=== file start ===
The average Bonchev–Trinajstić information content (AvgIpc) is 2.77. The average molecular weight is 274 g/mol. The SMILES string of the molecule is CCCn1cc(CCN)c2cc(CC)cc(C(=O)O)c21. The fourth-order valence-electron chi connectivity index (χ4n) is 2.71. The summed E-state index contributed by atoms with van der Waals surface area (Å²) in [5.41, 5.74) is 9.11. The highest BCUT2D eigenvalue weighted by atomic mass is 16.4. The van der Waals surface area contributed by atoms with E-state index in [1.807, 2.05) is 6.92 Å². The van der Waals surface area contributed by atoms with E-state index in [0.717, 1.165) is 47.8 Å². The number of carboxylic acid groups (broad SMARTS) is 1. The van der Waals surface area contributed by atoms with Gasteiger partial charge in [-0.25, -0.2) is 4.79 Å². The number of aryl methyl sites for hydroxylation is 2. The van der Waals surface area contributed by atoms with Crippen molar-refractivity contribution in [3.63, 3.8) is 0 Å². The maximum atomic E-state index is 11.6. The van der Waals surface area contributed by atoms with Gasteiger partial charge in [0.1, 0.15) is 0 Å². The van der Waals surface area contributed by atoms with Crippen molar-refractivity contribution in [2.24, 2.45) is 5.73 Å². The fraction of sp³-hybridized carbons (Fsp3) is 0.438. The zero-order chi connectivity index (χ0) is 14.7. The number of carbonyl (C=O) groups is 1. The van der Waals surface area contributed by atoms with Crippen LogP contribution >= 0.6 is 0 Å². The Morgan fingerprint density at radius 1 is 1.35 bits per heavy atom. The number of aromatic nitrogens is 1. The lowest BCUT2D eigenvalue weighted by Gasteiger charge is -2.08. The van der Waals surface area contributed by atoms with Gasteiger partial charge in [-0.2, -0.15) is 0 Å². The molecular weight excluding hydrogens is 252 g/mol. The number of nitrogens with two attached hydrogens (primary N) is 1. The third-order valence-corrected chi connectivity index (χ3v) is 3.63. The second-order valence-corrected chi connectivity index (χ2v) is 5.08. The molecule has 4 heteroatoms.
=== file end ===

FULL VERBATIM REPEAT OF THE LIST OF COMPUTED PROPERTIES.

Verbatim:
The average Bonchev–Trinajstić information content (AvgIpc) is 2.77. The average molecular weight is 274 g/mol. The SMILES string of the molecule is CCCn1cc(CCN)c2cc(CC)cc(C(=O)O)c21. The fourth-order valence-electron chi connectivity index (χ4n) is 2.71. The summed E-state index contributed by atoms with van der Waals surface area (Å²) in [5.41, 5.74) is 9.11. The highest BCUT2D eigenvalue weighted by atomic mass is 16.4. The van der Waals surface area contributed by atoms with E-state index in [1.807, 2.05) is 6.92 Å². The van der Waals surface area contributed by atoms with E-state index in [0.717, 1.165) is 47.8 Å². The number of carboxylic acid groups (broad SMARTS) is 1. The van der Waals surface area contributed by atoms with Gasteiger partial charge in [-0.25, -0.2) is 4.79 Å². The number of aryl methyl sites for hydroxylation is 2. The van der Waals surface area contributed by atoms with Crippen molar-refractivity contribution in [3.63, 3.8) is 0 Å². The maximum atomic E-state index is 11.6. The van der Waals surface area contributed by atoms with Gasteiger partial charge in [0.1, 0.15) is 0 Å². The van der Waals surface area contributed by atoms with Crippen molar-refractivity contribution in [2.24, 2.45) is 5.73 Å². The fraction of sp³-hybridized carbons (Fsp3) is 0.438. The zero-order chi connectivity index (χ0) is 14.7. The number of carbonyl (C=O) groups is 1. The van der Waals surface area contributed by atoms with Crippen LogP contribution >= 0.6 is 0 Å². The Morgan fingerprint density at radius 1 is 1.35 bits per heavy atom. The number of aromatic nitrogens is 1. The lowest BCUT2D eigenvalue weighted by Gasteiger charge is -2.08. The van der Waals surface area contributed by atoms with Gasteiger partial charge in [-0.2, -0.15) is 0 Å². The molecular weight excluding hydrogens is 252 g/mol. The number of nitrogens with two attached hydrogens (primary N) is 1. The third-order valence-corrected chi connectivity index (χ3v) is 3.63. The second-order valence-corrected chi connectivity index (χ2v) is 5.08. The molecule has 4 heteroatoms.